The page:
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Show type: Edinburgh Fringe 2012
Checkley and Bush's Comedy Riot!
Sketch duo Checkley and Bush are back funnier and bolder than ever with a brand new show. With dark witty sketches, snappy banter and kick arse song parodies their fast pace and charm will leave you feeling like you've had one of the best nights out of your life. Only to find you've woken up in between Frankie Cocozza and Denise Welch. So wrong, but oh so right!
Checkley and Bush: Fringe 2012
This show started with a musical parody of I Predict A Riot, and ended with a musical parody of Rihanna's S&M involving a well known high street supermarket. It sounds pretty family friendly until you hear the brutal lyrics.
The songs were fantastic, complete with vocal harmonies, with the exception of Moves Like Jagger, which felt like a Saga karaoke night. However, all was forgiven when they busted out the prop whips for S&M.
Audience participation sketches were well done, with two wildly-differing members being chosen to act out a scripted domestic argument arbitrated by a Cockney marriage counsellor being a particular highlight. Checkley is from the pace-through-the-audience-like-a-prison-guard school of audience selection, which is a step up from point and shout from the stage.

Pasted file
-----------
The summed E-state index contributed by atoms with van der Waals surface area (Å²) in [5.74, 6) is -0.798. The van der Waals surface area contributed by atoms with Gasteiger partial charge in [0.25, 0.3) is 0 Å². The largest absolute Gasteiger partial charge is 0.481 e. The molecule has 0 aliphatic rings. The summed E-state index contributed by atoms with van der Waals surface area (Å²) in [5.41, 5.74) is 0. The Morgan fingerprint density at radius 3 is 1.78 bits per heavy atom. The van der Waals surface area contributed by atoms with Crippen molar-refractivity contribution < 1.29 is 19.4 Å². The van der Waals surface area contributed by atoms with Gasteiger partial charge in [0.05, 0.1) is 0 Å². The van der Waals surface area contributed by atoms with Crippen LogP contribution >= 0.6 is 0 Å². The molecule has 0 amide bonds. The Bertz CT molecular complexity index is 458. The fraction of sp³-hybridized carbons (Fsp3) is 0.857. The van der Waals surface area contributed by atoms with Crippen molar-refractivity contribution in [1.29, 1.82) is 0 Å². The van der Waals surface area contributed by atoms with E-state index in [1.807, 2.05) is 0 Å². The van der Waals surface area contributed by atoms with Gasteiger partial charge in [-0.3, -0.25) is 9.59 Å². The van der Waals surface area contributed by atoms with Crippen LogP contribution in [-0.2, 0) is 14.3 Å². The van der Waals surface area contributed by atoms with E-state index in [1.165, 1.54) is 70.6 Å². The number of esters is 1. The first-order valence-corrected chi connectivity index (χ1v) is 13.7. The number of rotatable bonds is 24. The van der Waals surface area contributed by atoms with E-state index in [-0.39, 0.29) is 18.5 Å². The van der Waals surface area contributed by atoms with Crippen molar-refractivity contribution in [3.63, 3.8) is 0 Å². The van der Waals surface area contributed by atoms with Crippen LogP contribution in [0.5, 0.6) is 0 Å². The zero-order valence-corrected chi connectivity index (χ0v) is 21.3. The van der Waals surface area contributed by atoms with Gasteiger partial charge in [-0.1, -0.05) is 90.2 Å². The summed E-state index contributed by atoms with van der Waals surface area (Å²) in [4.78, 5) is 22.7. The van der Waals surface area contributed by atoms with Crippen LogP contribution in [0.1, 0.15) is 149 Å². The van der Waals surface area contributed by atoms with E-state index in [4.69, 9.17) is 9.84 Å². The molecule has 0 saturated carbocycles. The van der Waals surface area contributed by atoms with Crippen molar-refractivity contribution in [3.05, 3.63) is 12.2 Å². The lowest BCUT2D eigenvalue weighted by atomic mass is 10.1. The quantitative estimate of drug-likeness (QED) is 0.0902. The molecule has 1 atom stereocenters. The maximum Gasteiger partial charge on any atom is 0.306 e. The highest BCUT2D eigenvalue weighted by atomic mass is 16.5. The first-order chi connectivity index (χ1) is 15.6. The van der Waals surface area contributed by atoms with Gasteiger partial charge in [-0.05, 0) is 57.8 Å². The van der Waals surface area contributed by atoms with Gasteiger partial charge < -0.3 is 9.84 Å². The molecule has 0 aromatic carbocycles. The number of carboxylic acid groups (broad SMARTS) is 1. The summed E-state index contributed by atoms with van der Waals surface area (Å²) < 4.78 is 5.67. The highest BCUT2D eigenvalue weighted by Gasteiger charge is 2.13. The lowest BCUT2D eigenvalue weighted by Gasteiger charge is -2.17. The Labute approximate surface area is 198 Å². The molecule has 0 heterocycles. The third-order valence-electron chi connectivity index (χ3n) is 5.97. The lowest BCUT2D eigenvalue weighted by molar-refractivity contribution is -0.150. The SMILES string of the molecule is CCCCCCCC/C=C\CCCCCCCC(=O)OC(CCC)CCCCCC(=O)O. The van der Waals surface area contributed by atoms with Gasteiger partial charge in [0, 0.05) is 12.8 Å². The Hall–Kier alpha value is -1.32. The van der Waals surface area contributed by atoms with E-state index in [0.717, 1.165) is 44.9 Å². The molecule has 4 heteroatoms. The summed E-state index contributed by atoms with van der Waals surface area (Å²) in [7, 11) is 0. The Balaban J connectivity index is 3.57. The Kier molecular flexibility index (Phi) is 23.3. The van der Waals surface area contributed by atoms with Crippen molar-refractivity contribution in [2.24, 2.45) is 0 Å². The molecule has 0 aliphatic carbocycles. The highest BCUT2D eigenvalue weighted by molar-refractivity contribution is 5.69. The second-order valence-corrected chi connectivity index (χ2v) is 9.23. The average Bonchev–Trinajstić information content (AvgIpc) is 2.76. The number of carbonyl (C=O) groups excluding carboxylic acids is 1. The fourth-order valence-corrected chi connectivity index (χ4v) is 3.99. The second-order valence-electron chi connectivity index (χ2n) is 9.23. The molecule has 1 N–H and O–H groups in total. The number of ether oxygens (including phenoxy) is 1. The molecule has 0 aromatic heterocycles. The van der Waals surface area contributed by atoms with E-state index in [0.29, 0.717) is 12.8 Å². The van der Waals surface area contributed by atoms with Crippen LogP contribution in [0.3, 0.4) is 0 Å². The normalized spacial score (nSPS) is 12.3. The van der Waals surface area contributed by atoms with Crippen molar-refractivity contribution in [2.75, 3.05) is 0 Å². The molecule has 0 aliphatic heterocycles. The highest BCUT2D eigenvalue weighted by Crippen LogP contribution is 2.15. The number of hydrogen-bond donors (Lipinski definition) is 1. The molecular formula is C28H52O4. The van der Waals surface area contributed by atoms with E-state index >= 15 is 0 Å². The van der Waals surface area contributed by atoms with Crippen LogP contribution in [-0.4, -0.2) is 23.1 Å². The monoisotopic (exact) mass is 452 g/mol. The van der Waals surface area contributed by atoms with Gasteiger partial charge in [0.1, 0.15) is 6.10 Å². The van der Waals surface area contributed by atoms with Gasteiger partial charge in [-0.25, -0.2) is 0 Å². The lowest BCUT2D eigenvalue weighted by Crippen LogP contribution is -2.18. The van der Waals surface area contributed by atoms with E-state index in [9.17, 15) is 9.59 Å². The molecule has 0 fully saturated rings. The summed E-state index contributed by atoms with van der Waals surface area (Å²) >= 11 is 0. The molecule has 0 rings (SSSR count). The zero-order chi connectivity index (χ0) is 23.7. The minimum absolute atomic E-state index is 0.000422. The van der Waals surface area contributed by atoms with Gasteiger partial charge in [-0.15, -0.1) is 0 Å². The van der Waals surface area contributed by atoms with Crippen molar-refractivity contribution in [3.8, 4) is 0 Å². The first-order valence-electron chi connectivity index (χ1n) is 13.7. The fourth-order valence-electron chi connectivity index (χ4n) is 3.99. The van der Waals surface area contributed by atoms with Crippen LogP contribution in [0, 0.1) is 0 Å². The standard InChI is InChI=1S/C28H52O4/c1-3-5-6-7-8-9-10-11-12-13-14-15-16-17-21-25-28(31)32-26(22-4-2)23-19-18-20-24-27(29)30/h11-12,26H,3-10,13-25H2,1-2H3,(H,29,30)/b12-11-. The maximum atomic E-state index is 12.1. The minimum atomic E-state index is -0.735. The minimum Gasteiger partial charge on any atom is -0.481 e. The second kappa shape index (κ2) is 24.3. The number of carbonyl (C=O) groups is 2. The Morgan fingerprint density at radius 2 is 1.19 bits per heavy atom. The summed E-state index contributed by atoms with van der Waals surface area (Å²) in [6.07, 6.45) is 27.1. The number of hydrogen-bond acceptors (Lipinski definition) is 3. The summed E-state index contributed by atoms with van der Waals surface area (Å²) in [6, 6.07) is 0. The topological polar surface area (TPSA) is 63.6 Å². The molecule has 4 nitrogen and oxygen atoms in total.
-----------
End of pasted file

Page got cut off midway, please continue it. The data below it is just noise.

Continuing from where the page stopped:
A couple of the solo characters lacked punch, with a sketch mocking police community support offers spectacularly missing the mark. The PCSO, played by Bush, looked and sounded like Dawn French after a severe bout of post traumatic stress disorder.
Checkley's Cockney character verges on genius, a frankly dazzling display of linguistic dexterity. Scathing fast-paced monologues dressed as 'scene setting' invoking myriad comedic phrases resulted in undiluted hilarity. One poor audience member had to be replaced on stage due to fits of uncontrollable laughter.
More risk taking would have been appreciated, an initially substandard sketch about a mute and a toff almost took a bleak turn to the misery of muteness but lost confidence and resorted to playing the scenario for cheap gags. It was still funny, but a more poignant angle could have been transcendental.
As with all sketch shows there were highs and lows, and the occasional comedy mismatch. Both performers are gifted slapsticians which was played for all its worth during the songs but was less successful elsewhere.
The weakest moment was a lazy sketch playing on American culture and children's pageants; it was less sharp satire and more blunt instrument which felt out of place given the cutting wordplay and caustic characterisation displayed elsewhere.
But, overall a great show.
|Date of live review: Wednesday 8th Aug, '12|
Review by Alex Mason
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